Another borderline-obvious appraoch for solving the same problem, is utilizing smooth interpolation and numerical differentiation to learn $\hat{x_i}(t)$ and $\frac{\partial}{\partial t}\hat{x_i}(t)$ directly from the measurements $y_i(t)$, holding them fixed, and estimating $\Theta$ by solving the resulting regression problem (i.e. by minimizing $\int||\frac{\partial}{\partial t}\hat{x_i}(t)-F(\hat{x_i}(t),\Theta)||dt$).

Of course, both smooth interpolation and numerical differentiation can get rather tricky in practice, but still - this method is as simple as it gets, and computationally fast: it does not involve any integration what-so-ever. The alleged down-side is that the resulting estimator is not statistically efficient. The practical implications of this fact is likely to vary from application to application.

In the example below, the interpolation is done via quadratic splines:

In [6]:

def lotka_volterra_SME_error(interpolated_x1, interpolated_x2, numerical_dx1dt, numerical_dx2dt, times):
    def L2_error(theta):
        expected_dx1dt, expected_dx2dt = lotka_volterra_system((interpolated_x1, interpolated_x2), times, theta)
        return np.mean(np.square(expected_dx1dt-numerical_dx1dt)+np.square(expected_dx2dt-numerical_dx2dt))
    return L2_error

In [7]:

def interpolate_x(observations):
    times = observations.index.values
    spl_x1 = scipy.interpolate.UnivariateSpline(times, observations.prey.values, k=2, s=0)
    spl_x2 = scipy.interpolate.UnivariateSpline(times, observations.predator.values, k=2, s=0)
    interpolated_x1 = spl_x1(times)
    interpolated_x2 = spl_x2(times)
    interpolated_dx1dt = spl_x1.derivative()(times)
    interpolated_dx2dt = spl_x2.derivative()(times)
    return interpolated_x1, interpolated_x2, interpolated_dx1dt, interpolated_dx2dt

In [8]:

train = lotka_volterra_simulation([0.5]*4, [1.0, 0.1], np.linspace(0, 20, 50))
interpolated_x1, interpolated_x2, interpolated_dx1dt, interpolated_dx2dt = interpolate_x(train)

In [9]:

err = lotka_volterra_SME_error(interpolated_x1, interpolated_x2, interpolated_dx1dt, interpolated_dx2dt, train.index)
estimated_theta = scipy.optimize.minimize(err, x0=[0.1]*4, method='L-BFGS-B').x

print 'Theta: '
print '\t Actual:    ', THETA
print '\t Estimated: ', estimated_theta[:4]
print 'Initial Value: '
print '\t Actual:    ', XI
print '\t Estimated: ', interpolated_x1[0], interpolated_x2[0]

Out [9]:

   Actual:     [0.5, 0.5, 0.5, 0.5]
   Estimated:  [ 0.49207082  0.49339354  0.4920194   0.49526578]
Initial Value: 
   Actual:     [1.0, 0.1]
   Estimated:  0.98565251968 0.117149797904

4. Accelerated Least Squares

The idae behind the Accelerated Least-Squares method is deceivingly simple: quickly obtain an initial guess $\hat{\Theta}_0$ for the parameters using Smooth-and-Match (SME), and use it as the starting point of a Least-Squares optimization.

But somehow, due to some obscure black-voodoo I do not yet understand (again, see the paper), a mere single Newton-Raphson iteration is enough to obtain an estimator which is statistically as-good as the one given by the nonlinear LSE. So it’s possible to enjoy the full theoretical goodness of the painfully-slow LSE by solving an initial-value problem just a few times. Additionally, this method automatically provides an estimation for the initial value $\xi$.

For simplicity, let’s work in a univariate setting, i.e. with observable $x(t)\in R$ and $d$ parameters. Then generally, denoting $\eta:=(\Theta,\xi)\in R^{d+1}$ and fixing $\hat{\eta}_0$, a Newton-Raphson step amounts to $\hat{\eta} \leftarrow\hat{\eta}_0-\Psi(\hat{\eta}_0)[\frac{\partial}{\partial\eta}\Psi(\hat {\eta}_0)]^{-1}$ where $\Psi(\eta)$ is the gradient vector of the LSE objective.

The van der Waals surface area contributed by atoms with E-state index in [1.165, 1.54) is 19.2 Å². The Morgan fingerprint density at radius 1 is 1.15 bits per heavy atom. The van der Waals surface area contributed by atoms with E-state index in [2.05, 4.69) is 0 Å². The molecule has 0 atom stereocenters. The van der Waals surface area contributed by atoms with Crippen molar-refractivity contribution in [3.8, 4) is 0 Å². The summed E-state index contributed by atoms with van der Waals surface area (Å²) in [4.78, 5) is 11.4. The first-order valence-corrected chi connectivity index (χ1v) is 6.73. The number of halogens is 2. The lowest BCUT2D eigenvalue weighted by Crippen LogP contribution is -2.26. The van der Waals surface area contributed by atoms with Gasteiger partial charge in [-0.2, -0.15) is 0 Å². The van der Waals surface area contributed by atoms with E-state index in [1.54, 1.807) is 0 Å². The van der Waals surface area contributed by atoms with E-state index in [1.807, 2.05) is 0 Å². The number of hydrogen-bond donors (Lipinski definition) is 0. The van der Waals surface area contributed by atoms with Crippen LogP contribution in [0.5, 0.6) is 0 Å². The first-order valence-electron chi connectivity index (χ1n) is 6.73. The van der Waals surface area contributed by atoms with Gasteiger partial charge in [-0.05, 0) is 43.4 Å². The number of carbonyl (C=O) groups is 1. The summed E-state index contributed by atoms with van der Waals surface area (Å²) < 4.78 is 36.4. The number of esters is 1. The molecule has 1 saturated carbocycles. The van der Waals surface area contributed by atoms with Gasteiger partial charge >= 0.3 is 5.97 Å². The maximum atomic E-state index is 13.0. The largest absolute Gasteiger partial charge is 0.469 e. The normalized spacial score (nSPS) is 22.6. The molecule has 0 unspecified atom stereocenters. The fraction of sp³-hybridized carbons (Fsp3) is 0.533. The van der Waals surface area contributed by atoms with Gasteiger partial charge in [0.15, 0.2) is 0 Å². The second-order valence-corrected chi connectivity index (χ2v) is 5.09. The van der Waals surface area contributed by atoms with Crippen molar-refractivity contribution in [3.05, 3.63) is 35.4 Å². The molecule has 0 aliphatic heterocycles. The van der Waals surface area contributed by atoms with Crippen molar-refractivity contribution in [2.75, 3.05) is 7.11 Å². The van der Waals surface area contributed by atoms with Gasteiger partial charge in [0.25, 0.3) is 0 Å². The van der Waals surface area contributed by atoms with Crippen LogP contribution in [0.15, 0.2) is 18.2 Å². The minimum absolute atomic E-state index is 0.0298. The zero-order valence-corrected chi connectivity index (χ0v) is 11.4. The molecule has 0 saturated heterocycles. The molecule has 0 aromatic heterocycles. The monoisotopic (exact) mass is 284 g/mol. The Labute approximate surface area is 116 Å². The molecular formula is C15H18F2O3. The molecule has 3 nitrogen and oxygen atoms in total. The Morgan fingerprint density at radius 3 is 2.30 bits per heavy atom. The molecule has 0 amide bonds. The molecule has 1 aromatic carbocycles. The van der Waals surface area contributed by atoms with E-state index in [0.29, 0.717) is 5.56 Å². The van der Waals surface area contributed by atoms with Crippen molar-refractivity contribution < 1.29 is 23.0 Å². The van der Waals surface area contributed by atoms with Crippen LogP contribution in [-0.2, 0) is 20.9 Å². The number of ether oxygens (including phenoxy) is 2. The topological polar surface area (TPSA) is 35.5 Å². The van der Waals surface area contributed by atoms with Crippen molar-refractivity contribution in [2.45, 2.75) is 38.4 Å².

Since for $k\le d+1$ -

and the Hessian matrix is given by -


then in order to proceed, $a(t)=x(t,\hat{\eta}_0)$, $b_i(t)=\frac{\partial}{\partial\eta_i}x(t,\hat{\eta}_0)$ and $c_{i,j}(t)=\frac{\partial^2}{\partial\eta_i\partial\eta_j}x(t,\hat{\eta}_0)$ are required. Either way, note that this eventually gives $\frac{\partial}{\partial\eta}\Psi(\hat{\eta}_0)$, and not the inverse, so an additional step of some back-substitutions should be done.

In the paper, it is suggested to compute them by integration. The values of $a(t)$ are obtained by the initial-value problem that comes from the dynamic equation:

The values for $b(t)$ are come from the the initial-value problem induced by the system of $d$ sensitivity equations (which are the differentiation with respect to the paramters of the dynamic equation):

And the values for $c(t)$ are the solutions for the $d^2$ variational equations:

5. Bottom Line

At least at first glance, Accelerated Least Squares as presented above seems to me somewhat excessive, mainly since it requires an analytical computation of the gradient $\nabla F$ and Hessian $H_F$ for each of the dynamical equations (which even when feasible is certainly an hassle).

But given $\eta_0$, any solver for the dynamic equations provides access to the values of $a(t)$ for any $t$ within the problem’s time-range, which allows the computation of $b(t)$ and $c(t)$ via numerical differentiation in what seems to be a comparable numerical accuracy and computational complexity to any numerical-integration method. For example, calculating $b(t)$ would require solving the dynamic equation for $2d$ values of $\eta$, which is at least no harder than solving the system of $d$ sensitivity equations - and it does not require an access to $\nabla F$.

But even this seems a bit too much in practice. Most standard second-order line search methods are cleverly designed to successfully approximate the Hessian and are known to work well with a numerical approximation for the gradient. So simply calculating the Smooth-and-Match estimator $\eta_0$, and use it as the starting point for a few iterations of the second-order optimization method of your choice (Truncated-Newton, Quasi-Newton or Conjugate-Gradient) could be a winning strategy.

In [10]:

THETA, XI = [0.5]*4, [1.0, 0.1]
data = lotka_volterra_simulation(THETA, XI, np.linspace(0, 10, 50))

interpolated_x1, interpolated_x2, interpolated_dx1dt, interpolated_dx2dt = interpolate_x(data)
err = lotka_volterra_SME_error(interpolated_x1, interpolated_x2, interpolated_dx1dt, interpolated_dx2dt, train.index)
SME_theta = scipy.optimize.minimize(err, x0=[0.1]*4, method='CG').x
SME_eta = np.hstack((SME_theta, train.values[0, :]))

ACCEL_eta = scipy.optimize.minimize(lotka_volterra_LSE_objective(train),
                                    x0=SME_eta, method='CG', options={'maxiter':10}).x

print 'Theta: '
print '\t Actual:            ', THETA
print '\t Estimated (SME):   ', SME_eta[:4]
print '\t Estimated (ACCEL): ', ACCEL_eta[:4]
print 'Initial Value: '
print '\t Actual:            ', XI
print '\t Estimated (SME):   ', SME_eta[4:6]
print '\t Estimated (ACCEL): ', ACCEL_eta[4:6]

Out [10]:

   Actual:             [0.5, 0.5, 0.5, 0.5a]
   Estimated (SME):    [ 0.533042    0.51759576  0.48538656  0.48216213]
   Estimated (ACCEL):  [ 0.51203431  0.50615854  0.48694281  0.49087575]
Initial Value: 
   Actual:             [1.0, 0.1]
   Estimated (SME):    [ 0.98565252  0.1171498 ]
   Estimated (ACCEL):  [ 0.97651009  0.10682446]